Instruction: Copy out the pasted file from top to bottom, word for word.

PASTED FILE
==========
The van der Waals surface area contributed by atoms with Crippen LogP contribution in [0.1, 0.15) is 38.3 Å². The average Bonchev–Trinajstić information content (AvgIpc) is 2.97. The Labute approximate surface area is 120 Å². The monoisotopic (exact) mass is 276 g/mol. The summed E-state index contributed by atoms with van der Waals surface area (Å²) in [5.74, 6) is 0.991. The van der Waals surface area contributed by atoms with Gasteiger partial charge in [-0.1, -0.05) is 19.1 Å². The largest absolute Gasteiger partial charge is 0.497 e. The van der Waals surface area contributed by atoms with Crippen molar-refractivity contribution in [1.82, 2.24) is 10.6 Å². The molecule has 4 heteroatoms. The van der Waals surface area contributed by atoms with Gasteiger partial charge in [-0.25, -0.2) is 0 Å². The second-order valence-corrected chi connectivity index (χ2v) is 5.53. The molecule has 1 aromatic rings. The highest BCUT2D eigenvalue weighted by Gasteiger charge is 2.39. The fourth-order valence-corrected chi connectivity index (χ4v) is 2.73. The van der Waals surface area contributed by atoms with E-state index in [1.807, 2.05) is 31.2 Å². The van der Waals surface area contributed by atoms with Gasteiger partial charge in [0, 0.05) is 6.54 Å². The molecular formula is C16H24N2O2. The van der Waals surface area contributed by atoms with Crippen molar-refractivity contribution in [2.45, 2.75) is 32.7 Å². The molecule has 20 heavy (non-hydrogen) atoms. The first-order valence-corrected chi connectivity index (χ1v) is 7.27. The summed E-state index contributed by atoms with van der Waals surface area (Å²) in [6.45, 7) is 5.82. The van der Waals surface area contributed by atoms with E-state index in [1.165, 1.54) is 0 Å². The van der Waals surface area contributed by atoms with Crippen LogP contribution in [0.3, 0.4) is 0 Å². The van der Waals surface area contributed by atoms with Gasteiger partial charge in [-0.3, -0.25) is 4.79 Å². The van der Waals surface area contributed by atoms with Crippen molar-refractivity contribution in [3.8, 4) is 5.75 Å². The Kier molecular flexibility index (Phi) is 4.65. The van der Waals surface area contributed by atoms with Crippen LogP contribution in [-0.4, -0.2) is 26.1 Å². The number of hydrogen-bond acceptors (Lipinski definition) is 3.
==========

The van der Waals surface area contributed by atoms with Crippen LogP contribution in [0.1, 0.15) is 38.3 Å². The average Bonchev–Trinajstić information content (AvgIpc) is 2.97. The Labute approximate surface area is 120 Å². The monoisotopic (exact) mass is 276 g/mol. The summed E-state index contributed by atoms with van der Waals surface area (Å²) in [5.74, 6) is 0.991. The van der Waals surface area contributed by atoms with Gasteiger partial charge in [-0.1, -0.05) is 19.1 Å². The largest absolute Gasteiger partial charge is 0.497 e. The van der Waals surface area contributed by atoms with Crippen molar-refractivity contribution in [1.82, 2.24) is 10.6 Å². The molecule has 4 heteroatoms. The van der Waals surface area contributed by atoms with Gasteiger partial charge in [-0.25, -0.2) is 0 Å². The second-order valence-corrected chi connectivity index (χ2v) is 5.53. The molecule has 1 aromatic rings. The highest BCUT2D eigenvalue weighted by Gasteiger charge is 2.39. The fourth-order valence-corrected chi connectivity index (χ4v) is 2.73. The van der Waals surface area contributed by atoms with E-state index in [1.807, 2.05) is 31.2 Å². The van der Waals surface area contributed by atoms with Gasteiger partial charge in [0, 0.05) is 6.54 Å². The molecular formula is C16H24N2O2. The van der Waals surface area contributed by atoms with Crippen molar-refractivity contribution in [2.45, 2.75) is 32.7 Å². The molecule has 20 heavy (non-hydrogen) atoms. The first-order valence-corrected chi connectivity index (χ1v) is 7.27. The summed E-state index contributed by atoms with van der Waals surface area (Å²) in [6.45, 7) is 5.82. The van der Waals surface area contributed by atoms with E-state index in [1.165, 1.54) is 0 Å². The van der Waals surface area contributed by atoms with Crippen LogP contribution in [0.3, 0.4) is 0 Å². The van der Waals surface area contributed by atoms with Gasteiger partial charge in [-0.3, -0.25) is 4.79 Å². The van der Waals surface area contributed by atoms with Crippen molar-refractivity contribution in [3.8, 4) is 5.75 Å². The Kier molecular flexibility index (Phi) is 4.65. The van der Waals surface area contributed by atoms with Crippen LogP contribution in [-0.4, -0.2) is 26.1 Å². The number of hydrogen-bond acceptors (Lipinski definition) is 3.